Normally, a detection pathway forms the fluid pathway downstream of the barrier, the detection pathway including waste-valve means arranged to direct fluid in the detection pathway to either an outlet or past the detector means which prevents the uncompleted mixture from contaminating the flow cell.
Preferably, the fluid pathway is divided into a plurality of the said detection pathways with splitter-valve means arranged to direct each respective aliquot into a respective selected one of the detection pathways. The multiple pathways may extend from any point after the incubation loops. This improves the capacity of the apparatus as one pathway can be washed whilst another is analysing a sample.
Advantageously, one detector comprises the detection means for all the detection pathways.
A preferred embodiment of the invention will now be described with reference to the accompanying drawings in which:
FIG. 1: shows a schematic representation of an assay apparatus according to the present invention;
FIG. 2: shows a detector for use in the apparatus of FIG. 1; and
FIG. 3: depicts the overall construction of the apparatus of FIG. 1.
FIG. 1 shows a flow injection immunoassay analyser as an integrated system. The system operates using the principles of flow injection analysis, that is a continuous stream of liquid is used to transport discrete volumes of sample or reagents that are injected into the stream. These materials can then be brought into contact with one another or with other materials that may be in solution or fixed to a surface so that they interact in a way that can be measured and thus the flow injection process is directly analogous to the manipulations that take place in traditional immunoassays using microtiter plates or tubes except that injection loops or syringes and precise control of flow rate replace the use of pipettes, washers and shakers.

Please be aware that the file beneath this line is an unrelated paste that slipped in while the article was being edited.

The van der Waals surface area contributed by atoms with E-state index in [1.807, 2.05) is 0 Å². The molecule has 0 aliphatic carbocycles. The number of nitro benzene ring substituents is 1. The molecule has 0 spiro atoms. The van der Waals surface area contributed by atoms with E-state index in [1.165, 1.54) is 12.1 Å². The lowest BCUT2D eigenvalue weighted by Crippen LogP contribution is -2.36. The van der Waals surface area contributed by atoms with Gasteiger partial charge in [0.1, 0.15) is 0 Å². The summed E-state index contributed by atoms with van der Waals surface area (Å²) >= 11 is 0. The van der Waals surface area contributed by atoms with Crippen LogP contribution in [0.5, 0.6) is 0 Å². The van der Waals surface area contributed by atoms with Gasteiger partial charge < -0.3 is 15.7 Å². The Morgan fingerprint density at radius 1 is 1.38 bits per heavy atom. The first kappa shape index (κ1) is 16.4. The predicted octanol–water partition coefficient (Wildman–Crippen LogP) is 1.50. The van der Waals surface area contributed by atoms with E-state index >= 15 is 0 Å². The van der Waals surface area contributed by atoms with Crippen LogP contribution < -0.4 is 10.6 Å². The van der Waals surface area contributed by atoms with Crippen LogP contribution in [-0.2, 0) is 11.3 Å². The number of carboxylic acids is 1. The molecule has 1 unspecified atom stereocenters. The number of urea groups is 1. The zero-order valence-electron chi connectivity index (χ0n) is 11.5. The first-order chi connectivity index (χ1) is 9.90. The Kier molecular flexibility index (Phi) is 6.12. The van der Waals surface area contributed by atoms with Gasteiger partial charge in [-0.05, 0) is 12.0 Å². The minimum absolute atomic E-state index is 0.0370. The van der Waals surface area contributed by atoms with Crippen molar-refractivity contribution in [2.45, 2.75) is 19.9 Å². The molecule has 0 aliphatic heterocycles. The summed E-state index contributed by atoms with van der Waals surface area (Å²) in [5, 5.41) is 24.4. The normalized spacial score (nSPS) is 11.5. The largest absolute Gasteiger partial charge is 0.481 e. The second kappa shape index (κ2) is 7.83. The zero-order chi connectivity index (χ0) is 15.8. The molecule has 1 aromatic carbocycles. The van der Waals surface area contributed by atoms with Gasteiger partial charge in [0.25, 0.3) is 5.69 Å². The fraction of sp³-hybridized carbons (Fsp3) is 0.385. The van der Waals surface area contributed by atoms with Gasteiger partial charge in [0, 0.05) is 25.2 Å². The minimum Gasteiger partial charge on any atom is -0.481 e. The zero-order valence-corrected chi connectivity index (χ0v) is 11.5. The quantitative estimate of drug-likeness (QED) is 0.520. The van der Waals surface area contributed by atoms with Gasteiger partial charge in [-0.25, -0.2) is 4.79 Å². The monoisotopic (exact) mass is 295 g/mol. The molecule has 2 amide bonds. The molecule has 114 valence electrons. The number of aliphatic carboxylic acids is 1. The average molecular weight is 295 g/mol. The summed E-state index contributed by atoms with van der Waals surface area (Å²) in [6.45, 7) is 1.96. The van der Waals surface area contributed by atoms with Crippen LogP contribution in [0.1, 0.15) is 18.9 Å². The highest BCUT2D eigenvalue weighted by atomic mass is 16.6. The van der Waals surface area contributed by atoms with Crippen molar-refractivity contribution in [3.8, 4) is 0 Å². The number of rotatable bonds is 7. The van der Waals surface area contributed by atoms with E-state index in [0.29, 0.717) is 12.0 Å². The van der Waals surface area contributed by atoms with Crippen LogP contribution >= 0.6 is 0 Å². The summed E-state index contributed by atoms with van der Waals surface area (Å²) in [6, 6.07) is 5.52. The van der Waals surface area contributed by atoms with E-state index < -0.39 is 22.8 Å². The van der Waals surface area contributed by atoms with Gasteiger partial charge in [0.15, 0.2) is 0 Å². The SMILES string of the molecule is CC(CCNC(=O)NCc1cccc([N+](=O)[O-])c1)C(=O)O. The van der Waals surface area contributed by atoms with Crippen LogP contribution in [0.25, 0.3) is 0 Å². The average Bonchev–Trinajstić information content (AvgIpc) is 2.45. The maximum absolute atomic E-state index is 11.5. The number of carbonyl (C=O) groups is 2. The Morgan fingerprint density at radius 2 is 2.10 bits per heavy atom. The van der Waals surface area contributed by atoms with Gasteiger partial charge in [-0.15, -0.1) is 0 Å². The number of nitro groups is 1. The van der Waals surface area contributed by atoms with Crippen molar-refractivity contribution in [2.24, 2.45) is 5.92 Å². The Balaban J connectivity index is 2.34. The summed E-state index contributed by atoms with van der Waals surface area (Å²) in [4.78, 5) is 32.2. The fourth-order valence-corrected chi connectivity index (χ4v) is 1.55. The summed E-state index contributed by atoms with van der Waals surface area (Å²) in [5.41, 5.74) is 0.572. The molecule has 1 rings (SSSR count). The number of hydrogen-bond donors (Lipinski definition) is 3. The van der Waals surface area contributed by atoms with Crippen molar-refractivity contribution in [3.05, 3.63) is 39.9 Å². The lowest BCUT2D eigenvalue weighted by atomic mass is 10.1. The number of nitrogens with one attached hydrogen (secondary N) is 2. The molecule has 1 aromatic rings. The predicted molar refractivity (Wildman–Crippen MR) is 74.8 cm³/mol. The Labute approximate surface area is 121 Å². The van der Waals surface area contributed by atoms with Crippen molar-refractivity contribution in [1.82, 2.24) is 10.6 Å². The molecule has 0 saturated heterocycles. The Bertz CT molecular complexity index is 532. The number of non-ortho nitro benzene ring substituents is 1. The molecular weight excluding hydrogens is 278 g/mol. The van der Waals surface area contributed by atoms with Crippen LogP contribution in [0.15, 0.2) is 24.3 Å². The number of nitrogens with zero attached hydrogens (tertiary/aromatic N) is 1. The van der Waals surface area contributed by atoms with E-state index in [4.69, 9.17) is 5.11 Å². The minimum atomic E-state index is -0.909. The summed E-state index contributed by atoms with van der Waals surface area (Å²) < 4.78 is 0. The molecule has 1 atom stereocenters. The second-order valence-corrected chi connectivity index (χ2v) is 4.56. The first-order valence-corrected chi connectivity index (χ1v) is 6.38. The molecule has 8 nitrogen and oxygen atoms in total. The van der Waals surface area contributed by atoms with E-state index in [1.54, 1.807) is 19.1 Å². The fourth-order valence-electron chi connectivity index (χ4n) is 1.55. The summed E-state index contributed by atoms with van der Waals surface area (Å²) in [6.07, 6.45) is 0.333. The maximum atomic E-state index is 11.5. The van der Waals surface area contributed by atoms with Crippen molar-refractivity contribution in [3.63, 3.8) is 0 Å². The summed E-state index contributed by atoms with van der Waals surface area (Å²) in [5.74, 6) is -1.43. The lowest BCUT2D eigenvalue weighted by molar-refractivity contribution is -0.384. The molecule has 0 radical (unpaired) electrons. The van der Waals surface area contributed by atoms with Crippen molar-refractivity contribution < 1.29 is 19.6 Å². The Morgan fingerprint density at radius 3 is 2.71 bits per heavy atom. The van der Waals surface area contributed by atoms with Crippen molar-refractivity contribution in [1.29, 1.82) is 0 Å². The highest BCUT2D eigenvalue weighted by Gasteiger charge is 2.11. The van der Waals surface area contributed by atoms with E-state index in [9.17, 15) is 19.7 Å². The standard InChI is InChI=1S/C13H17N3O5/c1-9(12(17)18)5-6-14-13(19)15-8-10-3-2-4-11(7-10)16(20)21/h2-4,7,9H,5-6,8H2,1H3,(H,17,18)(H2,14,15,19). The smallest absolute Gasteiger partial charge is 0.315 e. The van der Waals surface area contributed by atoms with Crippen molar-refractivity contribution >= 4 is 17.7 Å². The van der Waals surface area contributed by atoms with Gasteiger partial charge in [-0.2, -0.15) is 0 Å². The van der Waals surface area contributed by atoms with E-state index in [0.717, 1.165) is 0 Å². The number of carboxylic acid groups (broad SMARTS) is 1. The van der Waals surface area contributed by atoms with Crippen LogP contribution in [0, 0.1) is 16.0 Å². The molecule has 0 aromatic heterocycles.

A carrier buffer stream is generated from run buffer 12. A plurality of samples are held in a sample processing unit 14 which also prepares each sample for analysis. Analysis for a particular target molecule (a product) takes place by injecting a known volume of a sample that possibly contains the product, into the carrier buffer stream and mixing it with reagents from a reagent cartridge 15.
The sample processor unit 14 has the capacity to hold approximately 100 samples and a normal variety of tube sizes. The unit 14 is capable of carrying out accurate and precise pipetting to generate a sample dilution as required. This may be in a traditional manner with appropriate volumes transferred to a separate tube on the processor bed or by using the flow system where a fixed volume of sample and a variable volume of diluent (or vice versa) are merged in a mixing coil before a fixed volume is taken for analysis. The unit 14 may employ robot arm (not shown) carrying a sample probe (not shown). The robot arm would normally be capable of movement in three planes and the probe can be washed between sample manipulations at an on board wash station. Samples can be loaded onto the processor unit 14, preferably in their original tubes, of varying dimensions, in pre-prepared racks of tubes or in pre-prepared microtiter plates. Sample identification and tracking is made possible through bar codes which may be placed on the individual tubes, or the tube racks or the microtiter plates and the bar codes are read by the on board bar code reader, though other tracking systems can be used.
The flow system of the instrument consists of transmission tubing 10 made from chemically and biologically inert material such as commercially available nylon or PEEK with an inner diameter of typically 0.8 mm, although this may change to suit the circumstances. The pumping system (not shown) consists of several low pressure pumps, most likely peristaltic pumps which may be of differing size, sophistication and performance and will be capable of delivering a highly reliable flow rate. A central pump will he used to move the carrier buffer, samples and reagents through the system whilst other pumps which are likely to be less sophisticated, will be used to carry out other manipulations, such as reagent transport, barrier washing and conjugate elution. The operation of each pump will be controlled by the central computer (not shown) to ensure optimum performance and effective synchronisation. The computer will also have control over the many automated switching valves (described in more detail hereinafter), which at the appropriate times direct samples or reagents into or out of the main carrier stream. These valves may be electronically or pneumatically operated and must be extremely reliable and robust as they will-be used many times in any working day. They will be very simple in design needing only to switch the liquid flow between one of two channels or limited number of inert surfaces where they come into contact with the liquid stream.